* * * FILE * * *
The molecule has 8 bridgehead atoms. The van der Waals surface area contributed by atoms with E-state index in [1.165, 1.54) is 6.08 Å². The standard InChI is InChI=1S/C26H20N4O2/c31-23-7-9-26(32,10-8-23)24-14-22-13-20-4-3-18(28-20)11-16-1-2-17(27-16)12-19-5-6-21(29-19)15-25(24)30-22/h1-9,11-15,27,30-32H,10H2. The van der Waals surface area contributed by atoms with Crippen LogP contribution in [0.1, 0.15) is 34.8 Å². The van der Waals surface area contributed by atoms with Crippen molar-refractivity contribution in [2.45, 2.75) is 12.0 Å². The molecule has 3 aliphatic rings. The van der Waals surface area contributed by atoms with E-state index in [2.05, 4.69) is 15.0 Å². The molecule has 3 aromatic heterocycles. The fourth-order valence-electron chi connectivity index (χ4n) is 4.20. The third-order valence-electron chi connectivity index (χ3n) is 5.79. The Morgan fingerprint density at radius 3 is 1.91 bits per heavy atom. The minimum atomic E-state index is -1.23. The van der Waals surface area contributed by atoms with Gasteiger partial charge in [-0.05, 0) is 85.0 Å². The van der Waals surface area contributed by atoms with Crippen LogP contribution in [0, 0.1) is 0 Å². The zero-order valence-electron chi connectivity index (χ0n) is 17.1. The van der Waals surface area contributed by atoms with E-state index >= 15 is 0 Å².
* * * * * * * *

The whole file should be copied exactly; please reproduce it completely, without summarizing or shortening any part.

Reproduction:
The molecule has 8 bridgehead atoms. The van der Waals surface area contributed by atoms with E-state index in [1.165, 1.54) is 6.08 Å². The standard InChI is InChI=1S/C26H20N4O2/c31-23-7-9-26(32,10-8-23)24-14-22-13-20-4-3-18(28-20)11-16-1-2-17(27-16)12-19-5-6-21(29-19)15-25(24)30-22/h1-9,11-15,27,30-32H,10H2. The van der Waals surface area contributed by atoms with Crippen LogP contribution in [0.1, 0.15) is 34.8 Å². The van der Waals surface area contributed by atoms with Crippen molar-refractivity contribution in [2.45, 2.75) is 12.0 Å². The molecule has 3 aliphatic rings. The van der Waals surface area contributed by atoms with E-state index in [2.05, 4.69) is 15.0 Å². The molecule has 3 aromatic heterocycles. The fourth-order valence-electron chi connectivity index (χ4n) is 4.20. The third-order valence-electron chi connectivity index (χ3n) is 5.79. The Morgan fingerprint density at radius 3 is 1.91 bits per heavy atom. The minimum atomic E-state index is -1.23. The van der Waals surface area contributed by atoms with Gasteiger partial charge in [-0.05, 0) is 85.0 Å². The van der Waals surface area contributed by atoms with Crippen LogP contribution in [0, 0.1) is 0 Å². The zero-order valence-electron chi connectivity index (χ0n) is 17.1. The van der Waals surface area contributed by atoms with E-state index >= 15 is 0 Å².